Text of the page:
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Shelby Carvalho; David Evans
To hear talk of it, you might think educating girls is a silver bullet to solve all the world’s ills. A large and still growing collection of research demonstrates the wide-ranging benefits of girls’ education. Recent research has nuanced some of those findings, but the fundamental result stands: Educating girls is good for girls and good for the people around them. This report goes beyond what works to get girls in school and learning—still very important questions—to probe how education can work together with other societal systems and structures to provide better lifetime opportunities for women.
Lena Gronbach; Jeremy Seekings; Vayda Megannon
Abiola Awofeso; Lotus McDougal; Y-Ling Chi (et al.)
In an updated review of how the COVID-19 pandemic has been affecting women’s and girls’ health in low- and middle-income contexts, this study examined 247 studies between January and March 2021 (peer-reviewed papers, pre-prints, and working papers that met specific search terms, and contained empirical analyses and findings). This collection of evidence largely reinforces previous findings that in many areas, women are bearing the greatest burdens of the crisis. Evidence continues to mount that there has been disruption of access to and utilization of maternal health services and contraceptive services, disproportionately worse mental health for women versus men, as well as worsened mental health for pregnant women during the pandemic. This review also identifies new research indicating mixed evidence on COVID-19- related knowledge and behaviors and COVID-19 morbidity and mortality by gender. Gaps remain on several health issues (e.g., non-communicable diseases, infectious diseases other than HIV). Existing research also focuses primarily on describing and quantifying the burden of these gendered health impacts, rather than sharing effective mitigation strategies.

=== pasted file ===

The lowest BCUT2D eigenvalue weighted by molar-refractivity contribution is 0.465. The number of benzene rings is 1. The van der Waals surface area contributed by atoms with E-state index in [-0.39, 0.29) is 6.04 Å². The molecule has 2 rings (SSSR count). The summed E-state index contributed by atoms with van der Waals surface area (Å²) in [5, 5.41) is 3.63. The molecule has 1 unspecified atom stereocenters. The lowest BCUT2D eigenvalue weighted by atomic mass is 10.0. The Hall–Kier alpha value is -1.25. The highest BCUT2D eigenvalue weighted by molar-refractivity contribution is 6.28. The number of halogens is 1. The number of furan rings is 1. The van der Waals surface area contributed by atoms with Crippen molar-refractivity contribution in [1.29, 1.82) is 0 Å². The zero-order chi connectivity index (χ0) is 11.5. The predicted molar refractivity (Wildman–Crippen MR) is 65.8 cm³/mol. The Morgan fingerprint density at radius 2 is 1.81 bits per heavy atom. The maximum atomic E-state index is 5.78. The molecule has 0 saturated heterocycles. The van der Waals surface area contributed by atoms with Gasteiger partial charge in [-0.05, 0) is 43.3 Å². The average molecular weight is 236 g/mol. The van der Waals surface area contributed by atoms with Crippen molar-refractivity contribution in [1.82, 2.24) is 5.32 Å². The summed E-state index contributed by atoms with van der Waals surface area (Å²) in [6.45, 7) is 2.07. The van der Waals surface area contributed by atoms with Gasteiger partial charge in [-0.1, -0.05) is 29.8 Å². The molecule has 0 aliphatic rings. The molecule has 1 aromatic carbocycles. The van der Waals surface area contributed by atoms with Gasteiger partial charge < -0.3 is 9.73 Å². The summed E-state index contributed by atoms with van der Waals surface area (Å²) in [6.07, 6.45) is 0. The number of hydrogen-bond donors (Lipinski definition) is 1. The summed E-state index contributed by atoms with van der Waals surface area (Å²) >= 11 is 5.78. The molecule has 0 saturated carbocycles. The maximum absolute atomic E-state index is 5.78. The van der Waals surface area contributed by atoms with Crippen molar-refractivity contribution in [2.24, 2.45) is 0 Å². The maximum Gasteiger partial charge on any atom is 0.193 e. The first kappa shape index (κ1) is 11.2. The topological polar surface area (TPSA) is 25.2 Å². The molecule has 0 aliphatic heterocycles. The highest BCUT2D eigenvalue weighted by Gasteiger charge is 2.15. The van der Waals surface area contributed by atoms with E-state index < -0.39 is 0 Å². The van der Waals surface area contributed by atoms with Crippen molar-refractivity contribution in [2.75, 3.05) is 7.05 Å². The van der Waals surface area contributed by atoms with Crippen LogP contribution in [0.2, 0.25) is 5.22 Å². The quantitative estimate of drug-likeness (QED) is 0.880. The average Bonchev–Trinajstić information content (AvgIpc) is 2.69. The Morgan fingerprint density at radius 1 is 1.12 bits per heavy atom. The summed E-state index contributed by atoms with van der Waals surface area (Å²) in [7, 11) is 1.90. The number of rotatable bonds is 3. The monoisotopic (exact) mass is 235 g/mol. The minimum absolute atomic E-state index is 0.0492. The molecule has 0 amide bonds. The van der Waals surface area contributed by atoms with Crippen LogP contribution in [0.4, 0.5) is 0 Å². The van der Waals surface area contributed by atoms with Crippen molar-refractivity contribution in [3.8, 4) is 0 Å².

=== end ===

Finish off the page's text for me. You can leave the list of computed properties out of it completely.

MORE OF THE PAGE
Lee Crawfurd; David K. Evans; Susannah Hares (et al.)
Shelby Bourgault; Amber Peterman; Megan O'Donnell
Amber Peterman; Megan O'Donnel
COVID-19 has raised the profile of violence against women and children (VAW/C) within the global discourse. Nine months after the emergence of COVID-19, global stakeholders continue to advocate for increased funding and action to mitigate against the risk of violence on vulnerable populations and support survivors. How much have we learned from research since the beginning of the crisis?
UNICEF Innocenti's Children and COVID-19 Library is a database collecting research from around the world on COVID-19 and its impacts on children and adolescents.
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COVID-19 & Children: Rapid Research Response